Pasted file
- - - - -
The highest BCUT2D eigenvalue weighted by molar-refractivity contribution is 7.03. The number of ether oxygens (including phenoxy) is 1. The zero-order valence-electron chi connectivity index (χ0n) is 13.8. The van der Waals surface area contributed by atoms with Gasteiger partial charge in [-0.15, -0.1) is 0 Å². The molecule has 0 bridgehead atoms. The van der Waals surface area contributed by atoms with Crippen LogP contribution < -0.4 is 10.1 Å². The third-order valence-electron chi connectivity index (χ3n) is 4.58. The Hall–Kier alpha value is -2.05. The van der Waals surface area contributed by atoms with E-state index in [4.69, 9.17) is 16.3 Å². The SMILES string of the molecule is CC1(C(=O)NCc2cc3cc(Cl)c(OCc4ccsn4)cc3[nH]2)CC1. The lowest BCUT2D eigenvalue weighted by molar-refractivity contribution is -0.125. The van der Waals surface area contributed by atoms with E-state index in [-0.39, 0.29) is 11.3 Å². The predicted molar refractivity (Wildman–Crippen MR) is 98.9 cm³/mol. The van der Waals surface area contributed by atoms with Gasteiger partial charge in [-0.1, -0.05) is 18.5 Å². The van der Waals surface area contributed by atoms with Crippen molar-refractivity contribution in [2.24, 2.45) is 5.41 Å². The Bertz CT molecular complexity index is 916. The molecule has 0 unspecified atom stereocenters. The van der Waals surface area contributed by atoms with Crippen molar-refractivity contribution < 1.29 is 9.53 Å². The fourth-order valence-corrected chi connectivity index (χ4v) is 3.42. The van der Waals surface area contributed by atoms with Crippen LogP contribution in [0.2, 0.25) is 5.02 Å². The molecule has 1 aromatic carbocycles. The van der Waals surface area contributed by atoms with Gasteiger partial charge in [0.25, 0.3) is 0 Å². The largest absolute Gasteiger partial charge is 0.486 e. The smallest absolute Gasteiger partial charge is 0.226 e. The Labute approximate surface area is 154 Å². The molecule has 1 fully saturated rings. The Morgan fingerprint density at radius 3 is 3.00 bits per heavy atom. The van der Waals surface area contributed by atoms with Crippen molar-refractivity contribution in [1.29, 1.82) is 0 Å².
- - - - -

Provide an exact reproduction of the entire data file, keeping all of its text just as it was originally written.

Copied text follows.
The highest BCUT2D eigenvalue weighted by molar-refractivity contribution is 7.03. The number of ether oxygens (including phenoxy) is 1. The zero-order valence-electron chi connectivity index (χ0n) is 13.8. The van der Waals surface area contributed by atoms with Gasteiger partial charge in [-0.15, -0.1) is 0 Å². The molecule has 0 bridgehead atoms. The van der Waals surface area contributed by atoms with Crippen LogP contribution < -0.4 is 10.1 Å². The third-order valence-electron chi connectivity index (χ3n) is 4.58. The Hall–Kier alpha value is -2.05. The van der Waals surface area contributed by atoms with E-state index in [4.69, 9.17) is 16.3 Å². The SMILES string of the molecule is CC1(C(=O)NCc2cc3cc(Cl)c(OCc4ccsn4)cc3[nH]2)CC1. The lowest BCUT2D eigenvalue weighted by molar-refractivity contribution is -0.125. The van der Waals surface area contributed by atoms with E-state index in [-0.39, 0.29) is 11.3 Å². The predicted molar refractivity (Wildman–Crippen MR) is 98.9 cm³/mol. The van der Waals surface area contributed by atoms with Gasteiger partial charge in [-0.1, -0.05) is 18.5 Å². The van der Waals surface area contributed by atoms with Crippen molar-refractivity contribution in [2.24, 2.45) is 5.41 Å². The Bertz CT molecular complexity index is 916. The molecule has 0 unspecified atom stereocenters. The van der Waals surface area contributed by atoms with Crippen molar-refractivity contribution < 1.29 is 9.53 Å². The fourth-order valence-corrected chi connectivity index (χ4v) is 3.42. The van der Waals surface area contributed by atoms with Crippen LogP contribution in [0.2, 0.25) is 5.02 Å². The molecule has 1 aromatic carbocycles. The van der Waals surface area contributed by atoms with Gasteiger partial charge in [0.25, 0.3) is 0 Å². The largest absolute Gasteiger partial charge is 0.486 e. The smallest absolute Gasteiger partial charge is 0.226 e. The Labute approximate surface area is 154 Å². The molecule has 1 fully saturated rings. The Morgan fingerprint density at radius 3 is 3.00 bits per heavy atom. The van der Waals surface area contributed by atoms with Crippen molar-refractivity contribution in [1.29, 1.82) is 0 Å².